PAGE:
• Reply Ashley |

      I’ve looked into e.v.e.r.y birth control option, including IUDs, the arm implant, the ring, the patch, shots, different types of pills, etc. etc. etc. I even had an appointment to get implanon at one point and ended up calling to cancel because I watched youtube videos of the procedure and freaked myself out. I really just don’t like any of them.

  • Reply Marie |

    Have you thought about an IUD. It is good for 5 years. Still gives you an option to change your mind. Obamacare rules requires that the entire IUD be covered. You are in and out of the office in an hour. I had to adjust to mine. But it took away my heavy periods and my cramps aren’t as bad.

    All my friends who did a vasectomy in their 30s would go back and change it. IUD is fairly quick and has a better success in the near term. Two of my friends got them pregnant before the vasectomy was completely successful.

    It is what I have chosen to do. We are done. But I haven’t made that decision irreversible.

    • Reply Rachelle |

      I agree. I have had absolutely no problems with mine. Great for my fiancé and I as we know we don’t want kids, but also don’t want to commit to something permanent (just in case). And yes, Obamacare covered my appointment 100% which would have cost me $1,100 out of pocket. All around it was a really great decision. Would highly recommend it!

      • Reply Rosie |

        I’m jumping on the IUD bandwagon. If they are an option for you, I would HIGHLY recommend them. I am on my second Mirena. (I’m 31 and have had an IUD for 8 years total.I did DEPO shots for years before that.) I don’t have periods anymore (maybe a tiny bit of cramping once in awhile.) But having one has been the best health decision I’ve ever made (ok, in addition to LASIK!)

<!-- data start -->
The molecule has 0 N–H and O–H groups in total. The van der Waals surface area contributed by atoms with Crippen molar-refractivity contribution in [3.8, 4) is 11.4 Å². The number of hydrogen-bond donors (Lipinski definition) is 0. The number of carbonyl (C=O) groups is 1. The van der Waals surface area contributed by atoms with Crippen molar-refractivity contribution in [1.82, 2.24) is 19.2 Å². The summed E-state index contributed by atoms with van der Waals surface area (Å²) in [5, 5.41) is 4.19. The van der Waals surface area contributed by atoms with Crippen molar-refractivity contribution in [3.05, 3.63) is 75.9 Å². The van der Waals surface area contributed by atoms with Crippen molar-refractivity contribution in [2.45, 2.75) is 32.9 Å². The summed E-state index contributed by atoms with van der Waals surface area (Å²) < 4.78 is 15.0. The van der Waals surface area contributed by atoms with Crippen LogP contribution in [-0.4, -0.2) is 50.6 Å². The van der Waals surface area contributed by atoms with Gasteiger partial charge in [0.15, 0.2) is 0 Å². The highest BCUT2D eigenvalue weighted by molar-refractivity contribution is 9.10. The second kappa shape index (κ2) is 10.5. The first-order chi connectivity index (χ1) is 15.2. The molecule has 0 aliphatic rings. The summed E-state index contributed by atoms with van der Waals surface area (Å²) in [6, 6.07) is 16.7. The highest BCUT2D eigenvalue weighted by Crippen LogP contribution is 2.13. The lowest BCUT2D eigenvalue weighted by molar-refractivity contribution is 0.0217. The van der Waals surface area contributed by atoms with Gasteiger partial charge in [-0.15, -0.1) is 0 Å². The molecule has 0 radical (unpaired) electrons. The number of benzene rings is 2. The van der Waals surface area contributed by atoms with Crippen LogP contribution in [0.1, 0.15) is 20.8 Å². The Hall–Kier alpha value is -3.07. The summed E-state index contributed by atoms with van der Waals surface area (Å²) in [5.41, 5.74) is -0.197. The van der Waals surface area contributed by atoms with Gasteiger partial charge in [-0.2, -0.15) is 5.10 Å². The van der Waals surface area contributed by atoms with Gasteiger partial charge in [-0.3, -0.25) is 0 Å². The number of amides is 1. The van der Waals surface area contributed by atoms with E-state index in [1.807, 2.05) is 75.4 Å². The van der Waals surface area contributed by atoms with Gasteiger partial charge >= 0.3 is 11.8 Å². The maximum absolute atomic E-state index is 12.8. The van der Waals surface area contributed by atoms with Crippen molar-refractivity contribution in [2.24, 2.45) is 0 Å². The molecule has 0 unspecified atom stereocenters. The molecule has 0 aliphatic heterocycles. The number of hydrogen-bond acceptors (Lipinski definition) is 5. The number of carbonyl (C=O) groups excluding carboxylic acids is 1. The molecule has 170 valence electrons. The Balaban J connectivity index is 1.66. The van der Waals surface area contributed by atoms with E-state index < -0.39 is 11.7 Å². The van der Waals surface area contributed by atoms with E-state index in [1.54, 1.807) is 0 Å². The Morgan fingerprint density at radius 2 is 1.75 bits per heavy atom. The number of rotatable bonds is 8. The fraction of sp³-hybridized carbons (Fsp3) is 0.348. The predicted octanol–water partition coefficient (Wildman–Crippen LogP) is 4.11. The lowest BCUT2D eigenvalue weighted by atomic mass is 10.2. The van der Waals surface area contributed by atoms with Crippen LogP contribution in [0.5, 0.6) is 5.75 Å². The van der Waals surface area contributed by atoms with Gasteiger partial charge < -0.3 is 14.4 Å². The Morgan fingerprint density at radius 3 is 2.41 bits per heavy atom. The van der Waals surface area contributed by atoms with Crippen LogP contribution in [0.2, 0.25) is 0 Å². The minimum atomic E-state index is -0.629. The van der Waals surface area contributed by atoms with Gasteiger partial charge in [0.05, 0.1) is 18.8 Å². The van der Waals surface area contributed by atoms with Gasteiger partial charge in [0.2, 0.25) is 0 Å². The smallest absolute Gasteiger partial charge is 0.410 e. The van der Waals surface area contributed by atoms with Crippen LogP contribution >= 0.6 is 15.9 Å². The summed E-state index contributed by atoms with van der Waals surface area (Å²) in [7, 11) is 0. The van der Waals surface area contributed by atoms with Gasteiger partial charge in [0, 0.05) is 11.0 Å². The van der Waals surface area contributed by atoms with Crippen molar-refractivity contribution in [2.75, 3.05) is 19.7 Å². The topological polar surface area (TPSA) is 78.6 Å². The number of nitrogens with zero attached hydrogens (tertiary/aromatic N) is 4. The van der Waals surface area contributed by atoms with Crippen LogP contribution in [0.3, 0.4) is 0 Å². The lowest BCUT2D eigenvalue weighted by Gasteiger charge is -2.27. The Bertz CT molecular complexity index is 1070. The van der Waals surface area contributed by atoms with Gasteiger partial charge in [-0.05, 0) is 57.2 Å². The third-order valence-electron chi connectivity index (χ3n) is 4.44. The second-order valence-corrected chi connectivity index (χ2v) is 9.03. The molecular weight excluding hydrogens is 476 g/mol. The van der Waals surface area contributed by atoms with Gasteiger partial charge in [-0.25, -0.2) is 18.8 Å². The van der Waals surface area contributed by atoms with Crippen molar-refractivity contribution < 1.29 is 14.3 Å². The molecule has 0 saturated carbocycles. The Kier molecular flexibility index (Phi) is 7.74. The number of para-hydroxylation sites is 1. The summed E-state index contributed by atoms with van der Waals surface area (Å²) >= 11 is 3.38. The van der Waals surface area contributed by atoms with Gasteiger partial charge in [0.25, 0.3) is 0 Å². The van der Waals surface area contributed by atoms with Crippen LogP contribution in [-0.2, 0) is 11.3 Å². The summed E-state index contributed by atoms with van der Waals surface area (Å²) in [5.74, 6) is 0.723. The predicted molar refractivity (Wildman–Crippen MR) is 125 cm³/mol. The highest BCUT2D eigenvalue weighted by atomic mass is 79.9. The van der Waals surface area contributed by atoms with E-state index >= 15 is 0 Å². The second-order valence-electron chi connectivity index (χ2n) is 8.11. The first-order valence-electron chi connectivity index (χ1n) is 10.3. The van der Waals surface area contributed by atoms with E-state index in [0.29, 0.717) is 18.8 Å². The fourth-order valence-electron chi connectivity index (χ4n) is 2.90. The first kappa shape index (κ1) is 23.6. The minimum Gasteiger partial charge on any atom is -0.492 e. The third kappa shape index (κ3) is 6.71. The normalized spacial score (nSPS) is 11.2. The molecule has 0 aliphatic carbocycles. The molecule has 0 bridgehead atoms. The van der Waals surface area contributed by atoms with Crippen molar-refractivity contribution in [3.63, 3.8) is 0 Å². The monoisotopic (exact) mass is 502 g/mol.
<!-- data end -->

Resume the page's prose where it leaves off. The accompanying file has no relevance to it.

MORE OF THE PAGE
• Reply Ashley |

          This is a general response to the IUD suggestion (not to any person specifically). I know the “pros” of the IUD (it’s actually what my OBGYN recommended, too), but I just don’t feel comfortable having something semi-permanently in my body like that. I have a friend in medicine who researches the impact of chronic inflammation on the body; he’s gone on and on about how bad inflammation can be, even if it is minor inflammation. This is still a new area of study and has never been linked to IUDs specifically (and I’m glad they seem to work so well for so many!!!), but it makes me nervous and suspicious of the impact they could have on my body. Note, I am ALSO nervous and suspicious of the impact that I’ve been making by introducing hormones (through oral contraceptives) into my body long-term. So I’m not saying my way is “better” because I don’t like my way either. I want NO birth control. Or….I guess I should say I want male birth control via vasectomy, lol.

  • Reply Jean |

    If your husband is really freaked out about it, you might check with your OB/GYN about alternative procedures to having your tubes tied. I believe my dr has a procedure available where it’s done right in the office. While I didn’t want any kids, I could never bring myself to have it done so I didn’t really pay that much attention. The fact that you could get it done in the office was what stuck in my head.

    • Reply Ashley |